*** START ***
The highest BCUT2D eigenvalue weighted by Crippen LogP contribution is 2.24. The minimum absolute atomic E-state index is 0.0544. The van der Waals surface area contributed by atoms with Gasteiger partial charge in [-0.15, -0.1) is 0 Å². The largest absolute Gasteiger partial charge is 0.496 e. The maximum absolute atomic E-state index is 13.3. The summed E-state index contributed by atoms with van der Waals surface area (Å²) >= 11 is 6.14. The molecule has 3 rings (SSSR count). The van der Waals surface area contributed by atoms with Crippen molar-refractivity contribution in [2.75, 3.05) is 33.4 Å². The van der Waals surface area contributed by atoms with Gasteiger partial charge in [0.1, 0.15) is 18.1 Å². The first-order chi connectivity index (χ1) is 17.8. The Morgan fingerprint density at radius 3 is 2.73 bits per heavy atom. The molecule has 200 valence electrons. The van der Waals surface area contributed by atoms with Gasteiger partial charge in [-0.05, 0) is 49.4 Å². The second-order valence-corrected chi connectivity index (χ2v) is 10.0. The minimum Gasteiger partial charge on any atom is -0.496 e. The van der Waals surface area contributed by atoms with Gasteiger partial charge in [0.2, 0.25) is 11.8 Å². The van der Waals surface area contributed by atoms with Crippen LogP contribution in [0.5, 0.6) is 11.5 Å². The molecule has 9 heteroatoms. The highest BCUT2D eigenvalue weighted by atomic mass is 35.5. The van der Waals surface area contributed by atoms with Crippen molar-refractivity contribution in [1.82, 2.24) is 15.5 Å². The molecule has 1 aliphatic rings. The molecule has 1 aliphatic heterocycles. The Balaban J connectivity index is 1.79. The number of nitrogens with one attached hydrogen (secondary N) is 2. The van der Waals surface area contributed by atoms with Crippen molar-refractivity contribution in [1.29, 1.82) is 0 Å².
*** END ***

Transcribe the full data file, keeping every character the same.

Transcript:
The highest BCUT2D eigenvalue weighted by Crippen LogP contribution is 2.24. The minimum absolute atomic E-state index is 0.0544. The van der Waals surface area contributed by atoms with Gasteiger partial charge in [-0.15, -0.1) is 0 Å². The largest absolute Gasteiger partial charge is 0.496 e. The maximum absolute atomic E-state index is 13.3. The summed E-state index contributed by atoms with van der Waals surface area (Å²) >= 11 is 6.14. The molecule has 3 rings (SSSR count). The van der Waals surface area contributed by atoms with Crippen molar-refractivity contribution in [2.75, 3.05) is 33.4 Å². The van der Waals surface area contributed by atoms with Gasteiger partial charge in [0.1, 0.15) is 18.1 Å². The first-order chi connectivity index (χ1) is 17.8. The Morgan fingerprint density at radius 3 is 2.73 bits per heavy atom. The molecule has 200 valence electrons. The van der Waals surface area contributed by atoms with Gasteiger partial charge in [-0.05, 0) is 49.4 Å². The second-order valence-corrected chi connectivity index (χ2v) is 10.0. The minimum Gasteiger partial charge on any atom is -0.496 e. The van der Waals surface area contributed by atoms with Gasteiger partial charge in [0.2, 0.25) is 11.8 Å². The van der Waals surface area contributed by atoms with Crippen LogP contribution in [0.5, 0.6) is 11.5 Å². The molecule has 9 heteroatoms. The highest BCUT2D eigenvalue weighted by atomic mass is 35.5. The van der Waals surface area contributed by atoms with Crippen molar-refractivity contribution in [1.82, 2.24) is 15.5 Å². The molecule has 1 aliphatic rings. The molecule has 1 aliphatic heterocycles. The Balaban J connectivity index is 1.79. The number of nitrogens with one attached hydrogen (secondary N) is 2. The van der Waals surface area contributed by atoms with Crippen molar-refractivity contribution in [1.29, 1.82) is 0 Å².